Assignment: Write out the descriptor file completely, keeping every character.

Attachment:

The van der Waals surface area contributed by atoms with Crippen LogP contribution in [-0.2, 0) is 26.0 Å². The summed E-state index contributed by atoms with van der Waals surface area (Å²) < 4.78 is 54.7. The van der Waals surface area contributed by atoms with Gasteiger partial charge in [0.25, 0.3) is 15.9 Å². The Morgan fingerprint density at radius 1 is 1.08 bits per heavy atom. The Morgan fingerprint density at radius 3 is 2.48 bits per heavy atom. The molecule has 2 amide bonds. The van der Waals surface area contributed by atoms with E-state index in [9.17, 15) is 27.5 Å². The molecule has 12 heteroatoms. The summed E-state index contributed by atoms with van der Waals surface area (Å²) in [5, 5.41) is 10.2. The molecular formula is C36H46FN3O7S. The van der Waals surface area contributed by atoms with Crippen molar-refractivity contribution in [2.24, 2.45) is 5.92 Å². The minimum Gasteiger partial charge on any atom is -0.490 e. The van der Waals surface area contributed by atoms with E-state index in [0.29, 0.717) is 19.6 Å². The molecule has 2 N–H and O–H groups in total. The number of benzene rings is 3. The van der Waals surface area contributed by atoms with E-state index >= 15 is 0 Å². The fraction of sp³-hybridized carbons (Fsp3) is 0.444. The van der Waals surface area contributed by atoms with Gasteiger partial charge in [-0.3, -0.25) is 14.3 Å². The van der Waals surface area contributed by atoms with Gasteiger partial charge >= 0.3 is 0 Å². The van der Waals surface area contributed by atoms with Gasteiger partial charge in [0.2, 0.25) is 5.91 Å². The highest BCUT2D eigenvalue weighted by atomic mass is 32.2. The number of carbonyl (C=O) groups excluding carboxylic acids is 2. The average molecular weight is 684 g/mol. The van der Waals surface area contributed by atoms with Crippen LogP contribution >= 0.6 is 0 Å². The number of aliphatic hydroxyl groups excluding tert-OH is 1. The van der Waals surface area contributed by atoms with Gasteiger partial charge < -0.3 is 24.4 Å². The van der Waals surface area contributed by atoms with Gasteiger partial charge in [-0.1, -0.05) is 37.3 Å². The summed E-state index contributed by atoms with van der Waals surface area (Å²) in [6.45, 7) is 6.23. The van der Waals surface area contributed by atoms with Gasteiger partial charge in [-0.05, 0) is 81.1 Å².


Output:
The van der Waals surface area contributed by atoms with Crippen LogP contribution in [-0.2, 0) is 26.0 Å². The summed E-state index contributed by atoms with van der Waals surface area (Å²) < 4.78 is 54.7. The van der Waals surface area contributed by atoms with Gasteiger partial charge in [0.25, 0.3) is 15.9 Å². The Morgan fingerprint density at radius 1 is 1.08 bits per heavy atom. The Morgan fingerprint density at radius 3 is 2.48 bits per heavy atom. The molecule has 2 amide bonds. The van der Waals surface area contributed by atoms with E-state index in [9.17, 15) is 27.5 Å². The molecule has 12 heteroatoms. The summed E-state index contributed by atoms with van der Waals surface area (Å²) in [5, 5.41) is 10.2. The molecular formula is C36H46FN3O7S. The van der Waals surface area contributed by atoms with Crippen molar-refractivity contribution in [2.24, 2.45) is 5.92 Å². The minimum Gasteiger partial charge on any atom is -0.490 e. The van der Waals surface area contributed by atoms with E-state index in [0.29, 0.717) is 19.6 Å². The molecule has 2 N–H and O–H groups in total. The number of benzene rings is 3. The van der Waals surface area contributed by atoms with E-state index >= 15 is 0 Å². The fraction of sp³-hybridized carbons (Fsp3) is 0.444. The van der Waals surface area contributed by atoms with Gasteiger partial charge in [-0.3, -0.25) is 14.3 Å². The van der Waals surface area contributed by atoms with Gasteiger partial charge >= 0.3 is 0 Å². The van der Waals surface area contributed by atoms with Gasteiger partial charge in [0.2, 0.25) is 5.91 Å². The highest BCUT2D eigenvalue weighted by atomic mass is 32.2. The number of carbonyl (C=O) groups excluding carboxylic acids is 2. The average molecular weight is 684 g/mol. The van der Waals surface area contributed by atoms with Crippen LogP contribution >= 0.6 is 0 Å². The number of aliphatic hydroxyl groups excluding tert-OH is 1. The van der Waals surface area contributed by atoms with Gasteiger partial charge < -0.3 is 24.4 Å². The van der Waals surface area contributed by atoms with Gasteiger partial charge in [-0.1, -0.05) is 37.3 Å². The summed E-state index contributed by atoms with van der Waals surface area (Å²) in [6.45, 7) is 6.23. The van der Waals surface area contributed by atoms with Gasteiger partial charge in [-0.05, 0) is 81.1 Å².